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You Ain’t Going Nowhere

(„The Basement Tapes”, 1975 Columbia)
słowa i muzyka: Bob Dylan

Ride so swift, rain won't lift
Gate won't close, railings froze
Get your mind off wintertime
You aint going nowhere.


Ooh, whee, ride me high
Tomorrow's the day my bride's gonna come
Oh, no, are we gonna fly
Down in my easy chair.


Buy me a flute and a gun that shoots
Tailgates and substitutes
Strap yourself to a tree with roots
You aint going nowhere.
I don't care how many letters they sent
Morning came and morning went
Pack up your money, pick up your tent
You aint going nowhere.
Ghengis Khan, he could not keep
All his kings supplied with sheep
We'll climb that hill no matter how steep
When we get up to it.

”You Ain't Goin' Nowhere” is a song written by Bob Dylan in 1967 in Woodstock, New York, during the self-imposed exile from public appearances that followed his July 29, 1966 motorcycle accident. A recording of Dylan performing the song was first officially released on the Bob Dylan's Greatest Hits Vol. II album in 1971. An earlier 1967 recording of the song, performed by Dylan and The Band, was issued in 1975 on the album The Basement Tapes. The Byrds also recorded a version of the song in 1968 and issued it as a single. The Byrds' version is notable for being the first commercial release of the song, predating Dylan's own version by three years. The song has been covered by many artists, including Joan Baez, Earl Scruggs, Counting Crows, The Dandy Warhols and Glen Hansard with Markéta Irglová.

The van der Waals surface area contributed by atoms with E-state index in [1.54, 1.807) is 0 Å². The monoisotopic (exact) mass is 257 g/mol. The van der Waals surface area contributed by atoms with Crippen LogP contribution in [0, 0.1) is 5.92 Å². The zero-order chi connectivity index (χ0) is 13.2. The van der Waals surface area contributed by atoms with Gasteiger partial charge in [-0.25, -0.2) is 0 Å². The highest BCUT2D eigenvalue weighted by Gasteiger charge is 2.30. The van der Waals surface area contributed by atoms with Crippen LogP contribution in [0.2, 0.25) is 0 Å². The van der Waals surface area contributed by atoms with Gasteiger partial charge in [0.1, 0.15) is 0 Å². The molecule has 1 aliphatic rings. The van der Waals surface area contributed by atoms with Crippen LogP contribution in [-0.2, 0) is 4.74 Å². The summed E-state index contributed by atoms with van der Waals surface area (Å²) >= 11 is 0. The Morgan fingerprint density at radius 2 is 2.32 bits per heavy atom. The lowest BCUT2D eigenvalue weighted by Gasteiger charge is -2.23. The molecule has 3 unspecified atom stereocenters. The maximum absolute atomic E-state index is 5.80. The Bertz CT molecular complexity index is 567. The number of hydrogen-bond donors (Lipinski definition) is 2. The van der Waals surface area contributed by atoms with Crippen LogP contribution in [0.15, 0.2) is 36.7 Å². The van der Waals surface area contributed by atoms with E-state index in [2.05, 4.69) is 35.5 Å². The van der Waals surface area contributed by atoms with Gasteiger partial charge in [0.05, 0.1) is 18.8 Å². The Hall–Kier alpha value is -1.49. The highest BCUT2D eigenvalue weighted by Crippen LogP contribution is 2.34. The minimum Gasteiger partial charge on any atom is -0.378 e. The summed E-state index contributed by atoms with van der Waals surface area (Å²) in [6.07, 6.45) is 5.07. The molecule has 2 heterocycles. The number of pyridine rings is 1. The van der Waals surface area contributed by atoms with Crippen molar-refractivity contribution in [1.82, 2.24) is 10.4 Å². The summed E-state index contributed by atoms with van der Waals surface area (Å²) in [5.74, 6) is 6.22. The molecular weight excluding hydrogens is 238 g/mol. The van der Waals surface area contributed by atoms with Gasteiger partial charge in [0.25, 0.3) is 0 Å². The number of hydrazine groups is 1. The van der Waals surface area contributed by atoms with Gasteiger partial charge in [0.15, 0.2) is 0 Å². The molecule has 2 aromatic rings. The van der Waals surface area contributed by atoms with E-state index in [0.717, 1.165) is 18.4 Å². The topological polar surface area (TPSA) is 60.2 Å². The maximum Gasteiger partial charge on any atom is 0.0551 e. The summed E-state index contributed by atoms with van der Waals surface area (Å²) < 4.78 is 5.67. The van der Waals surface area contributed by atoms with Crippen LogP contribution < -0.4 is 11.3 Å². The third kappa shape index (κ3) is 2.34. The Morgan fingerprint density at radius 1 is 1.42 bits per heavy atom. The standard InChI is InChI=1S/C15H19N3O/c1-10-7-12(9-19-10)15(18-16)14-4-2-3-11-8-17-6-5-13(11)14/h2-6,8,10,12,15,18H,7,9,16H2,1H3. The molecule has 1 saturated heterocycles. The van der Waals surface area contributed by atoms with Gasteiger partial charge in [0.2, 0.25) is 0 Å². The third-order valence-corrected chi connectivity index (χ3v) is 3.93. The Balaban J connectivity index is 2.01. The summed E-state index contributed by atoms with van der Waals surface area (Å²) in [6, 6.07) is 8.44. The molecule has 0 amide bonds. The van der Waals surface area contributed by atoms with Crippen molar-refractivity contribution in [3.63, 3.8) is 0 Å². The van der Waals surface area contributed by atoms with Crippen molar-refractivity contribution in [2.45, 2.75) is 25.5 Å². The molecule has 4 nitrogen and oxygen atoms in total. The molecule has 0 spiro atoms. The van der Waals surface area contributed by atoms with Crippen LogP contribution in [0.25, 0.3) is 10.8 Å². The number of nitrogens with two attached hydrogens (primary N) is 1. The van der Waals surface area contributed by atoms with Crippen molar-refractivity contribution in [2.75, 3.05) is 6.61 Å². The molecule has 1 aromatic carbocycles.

Starting in June 1967 and ending in October 1967, Bob Dylan's legendary writing and recording sessions with The Band (then known as The Hawks) in Woodstock, New York, were the source of many new songs for hungry fans and fellow artists alike. „You Ain't Goin' Nowhere” was written during this period and features lyrics that allude to the singer waiting for his bride to arrive and possibly, a final premarital fling. The original version found on The Basement Tapes album was recorded with The Band (minus Levon Helm who had temporarily left the group at this point) in the basement of their house in West Saugerties, New York, called „Big Pink”.
Dylan re-recorded the song in 1971, with Happy Traum playing banjo, second guitar and bass, for inclusion as a previously unreleased track on his Greatest Hits Vol. II album. The lyrics of the version included on Greatest Hits Vol. II differed significantly from the Basement Tapes version, and also played upon a mistaken lyric in The Byrds' cover of three years earlier (see below).



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